When we worship we come to the waters to drink, to have our thirst quenched.  It’s not so much the how or where, but who we come to worship.  We come to worship the Father in Spirit and truth as guided by God’s word.  In doing so we receive that living water from him.  We come together in his name; we confess our sins to him and hear his absolution spoken to us through the pastor, by Christ’s authority.  We beg for his mercy and sing his praise, we pray to him and hear his word, directly from Scripture and proclaimed to us once again through the pastor.  We confess our common faith with the whole church on earth and then gather together with angels, archangels and all the company of heaven as we share together his body and blood, shed for us for the forgiveness of our sins.  Then we leave with his blessing for us, to go with us each and every day in the week to come, our thirst quenched.

Even when you compare our physical situation to the Israelites or even the people of Samaria, we are truly blessed to have hot and cold running water and plenty to drink.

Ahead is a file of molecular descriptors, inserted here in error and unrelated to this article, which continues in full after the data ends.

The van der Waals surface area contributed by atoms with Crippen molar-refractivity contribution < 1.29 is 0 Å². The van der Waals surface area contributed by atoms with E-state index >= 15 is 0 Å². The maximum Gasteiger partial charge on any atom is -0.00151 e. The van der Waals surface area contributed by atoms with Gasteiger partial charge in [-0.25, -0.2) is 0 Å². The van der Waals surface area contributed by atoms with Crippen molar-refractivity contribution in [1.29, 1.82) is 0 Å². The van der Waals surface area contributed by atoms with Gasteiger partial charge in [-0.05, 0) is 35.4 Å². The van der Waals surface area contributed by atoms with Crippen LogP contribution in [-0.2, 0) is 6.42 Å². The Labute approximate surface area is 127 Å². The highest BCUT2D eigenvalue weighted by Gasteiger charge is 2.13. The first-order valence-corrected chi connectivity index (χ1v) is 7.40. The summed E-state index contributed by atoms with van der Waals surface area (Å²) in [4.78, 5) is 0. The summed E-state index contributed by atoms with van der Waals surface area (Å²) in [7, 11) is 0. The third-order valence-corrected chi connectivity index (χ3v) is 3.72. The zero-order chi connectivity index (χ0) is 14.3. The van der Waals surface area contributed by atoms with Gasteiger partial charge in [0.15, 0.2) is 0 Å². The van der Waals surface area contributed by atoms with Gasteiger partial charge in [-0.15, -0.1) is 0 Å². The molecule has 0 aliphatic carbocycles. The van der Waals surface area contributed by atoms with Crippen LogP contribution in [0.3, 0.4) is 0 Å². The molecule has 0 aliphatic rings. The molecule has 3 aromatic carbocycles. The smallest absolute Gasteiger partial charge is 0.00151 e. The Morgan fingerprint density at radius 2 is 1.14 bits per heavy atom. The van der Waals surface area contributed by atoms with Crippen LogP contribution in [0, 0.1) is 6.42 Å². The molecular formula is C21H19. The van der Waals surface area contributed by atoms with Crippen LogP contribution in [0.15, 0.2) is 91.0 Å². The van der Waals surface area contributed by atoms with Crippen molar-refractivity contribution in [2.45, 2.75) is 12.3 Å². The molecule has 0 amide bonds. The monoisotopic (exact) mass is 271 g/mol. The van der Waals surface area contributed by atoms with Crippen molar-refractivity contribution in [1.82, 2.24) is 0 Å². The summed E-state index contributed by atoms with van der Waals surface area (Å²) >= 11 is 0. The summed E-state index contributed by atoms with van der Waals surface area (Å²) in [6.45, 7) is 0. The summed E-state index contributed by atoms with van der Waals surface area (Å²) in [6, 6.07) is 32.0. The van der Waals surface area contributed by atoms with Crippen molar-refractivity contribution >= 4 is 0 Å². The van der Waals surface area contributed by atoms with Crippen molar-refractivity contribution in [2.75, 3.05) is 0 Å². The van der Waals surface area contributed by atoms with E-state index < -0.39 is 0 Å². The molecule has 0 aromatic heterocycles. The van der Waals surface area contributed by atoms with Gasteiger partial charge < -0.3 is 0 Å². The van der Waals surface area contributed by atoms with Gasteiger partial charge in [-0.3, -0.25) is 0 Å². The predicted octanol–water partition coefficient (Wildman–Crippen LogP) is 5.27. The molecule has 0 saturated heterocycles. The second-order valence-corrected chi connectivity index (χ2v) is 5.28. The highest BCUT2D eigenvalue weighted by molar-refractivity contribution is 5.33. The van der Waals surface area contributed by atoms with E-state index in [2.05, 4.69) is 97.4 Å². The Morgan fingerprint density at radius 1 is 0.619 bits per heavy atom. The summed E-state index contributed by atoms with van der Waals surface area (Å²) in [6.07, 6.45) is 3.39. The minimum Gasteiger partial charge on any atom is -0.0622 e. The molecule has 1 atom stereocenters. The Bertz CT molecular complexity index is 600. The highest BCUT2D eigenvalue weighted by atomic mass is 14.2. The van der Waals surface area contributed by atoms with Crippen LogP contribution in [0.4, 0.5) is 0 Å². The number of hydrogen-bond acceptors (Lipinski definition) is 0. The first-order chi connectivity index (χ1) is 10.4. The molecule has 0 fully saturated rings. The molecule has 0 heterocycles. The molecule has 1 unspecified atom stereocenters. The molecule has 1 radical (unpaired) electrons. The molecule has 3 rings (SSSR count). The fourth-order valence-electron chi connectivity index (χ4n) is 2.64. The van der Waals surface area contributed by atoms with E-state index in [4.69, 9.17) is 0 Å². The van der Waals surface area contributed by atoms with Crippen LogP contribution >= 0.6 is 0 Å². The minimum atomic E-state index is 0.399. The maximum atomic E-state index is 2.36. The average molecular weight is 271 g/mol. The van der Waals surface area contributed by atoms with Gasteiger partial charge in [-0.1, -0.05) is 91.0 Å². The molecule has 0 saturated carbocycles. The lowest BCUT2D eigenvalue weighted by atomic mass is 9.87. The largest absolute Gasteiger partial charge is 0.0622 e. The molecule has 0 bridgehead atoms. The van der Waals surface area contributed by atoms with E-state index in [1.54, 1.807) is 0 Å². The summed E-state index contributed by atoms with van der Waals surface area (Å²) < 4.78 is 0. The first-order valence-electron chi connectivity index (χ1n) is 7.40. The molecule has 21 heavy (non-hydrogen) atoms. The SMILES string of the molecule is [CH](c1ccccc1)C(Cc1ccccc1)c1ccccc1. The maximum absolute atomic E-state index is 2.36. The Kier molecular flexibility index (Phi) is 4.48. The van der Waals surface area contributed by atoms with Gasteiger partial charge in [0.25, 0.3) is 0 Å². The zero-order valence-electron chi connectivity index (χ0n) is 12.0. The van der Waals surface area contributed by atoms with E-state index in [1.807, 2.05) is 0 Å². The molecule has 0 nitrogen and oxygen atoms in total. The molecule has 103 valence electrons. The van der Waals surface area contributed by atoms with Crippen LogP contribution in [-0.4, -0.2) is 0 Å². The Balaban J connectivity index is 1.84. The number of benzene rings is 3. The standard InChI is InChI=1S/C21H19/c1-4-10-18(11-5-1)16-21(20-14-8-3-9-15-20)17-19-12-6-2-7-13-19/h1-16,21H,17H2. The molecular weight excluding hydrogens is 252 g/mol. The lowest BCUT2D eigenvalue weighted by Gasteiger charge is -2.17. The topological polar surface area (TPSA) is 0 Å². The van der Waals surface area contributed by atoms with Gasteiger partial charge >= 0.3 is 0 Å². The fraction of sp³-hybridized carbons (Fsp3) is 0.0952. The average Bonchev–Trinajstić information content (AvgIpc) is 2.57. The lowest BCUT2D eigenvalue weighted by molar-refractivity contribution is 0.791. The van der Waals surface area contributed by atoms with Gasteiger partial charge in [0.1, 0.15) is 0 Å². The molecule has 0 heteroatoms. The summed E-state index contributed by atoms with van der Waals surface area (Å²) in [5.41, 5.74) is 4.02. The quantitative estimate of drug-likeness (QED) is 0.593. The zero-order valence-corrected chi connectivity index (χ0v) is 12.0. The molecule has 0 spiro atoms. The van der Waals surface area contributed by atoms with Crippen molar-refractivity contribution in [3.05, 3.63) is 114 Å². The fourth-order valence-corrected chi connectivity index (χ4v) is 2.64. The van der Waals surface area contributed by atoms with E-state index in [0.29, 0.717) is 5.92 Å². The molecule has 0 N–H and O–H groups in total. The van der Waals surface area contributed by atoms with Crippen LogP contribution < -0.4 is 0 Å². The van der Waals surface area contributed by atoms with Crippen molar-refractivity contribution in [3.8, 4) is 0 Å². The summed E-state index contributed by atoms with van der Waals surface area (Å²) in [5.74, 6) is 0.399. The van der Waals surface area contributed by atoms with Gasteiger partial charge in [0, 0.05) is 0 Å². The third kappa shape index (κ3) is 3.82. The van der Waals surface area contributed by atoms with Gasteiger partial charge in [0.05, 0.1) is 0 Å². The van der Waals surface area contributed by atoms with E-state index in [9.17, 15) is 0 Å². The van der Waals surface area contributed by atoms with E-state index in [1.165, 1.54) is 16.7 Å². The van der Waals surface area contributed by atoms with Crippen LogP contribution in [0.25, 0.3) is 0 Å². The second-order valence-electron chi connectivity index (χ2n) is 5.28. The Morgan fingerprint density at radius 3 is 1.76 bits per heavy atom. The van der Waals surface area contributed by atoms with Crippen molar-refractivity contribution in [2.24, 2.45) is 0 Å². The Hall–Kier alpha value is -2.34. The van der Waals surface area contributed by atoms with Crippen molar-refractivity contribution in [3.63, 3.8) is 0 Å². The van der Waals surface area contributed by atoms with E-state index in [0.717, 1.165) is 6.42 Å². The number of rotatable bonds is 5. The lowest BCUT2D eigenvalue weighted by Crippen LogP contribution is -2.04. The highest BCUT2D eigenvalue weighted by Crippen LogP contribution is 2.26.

Our country may be suffering from one of the worst droughts in its history, even though in the last few weeks a number of areas have been flooded by torrential rain, but in thousands of churches and schools around the country living water is flowing constantly.  God’s word is being proclaimed and his sacraments are being administered week in and week out, what a blessing it is that we in this country are able to practice our faith openly and without persecution.  Let’s rejoice in this and take advantage of it! 

Sometimes in our lives, for one reason or another there might be a bit of a drought, where we haven’t been receiving the living water for a while.  Then we suddenly realize that we can’t do without the living water in our lives and we do come to receive it.

As we read in Isaiah, “Come, all you who are thirsty, come to the waters; and you who have no money, come, buy and eat! Come, buy wine and milk without money and without cost."  We have the invitation, we have the host, there are no barriers, Come!

Amen.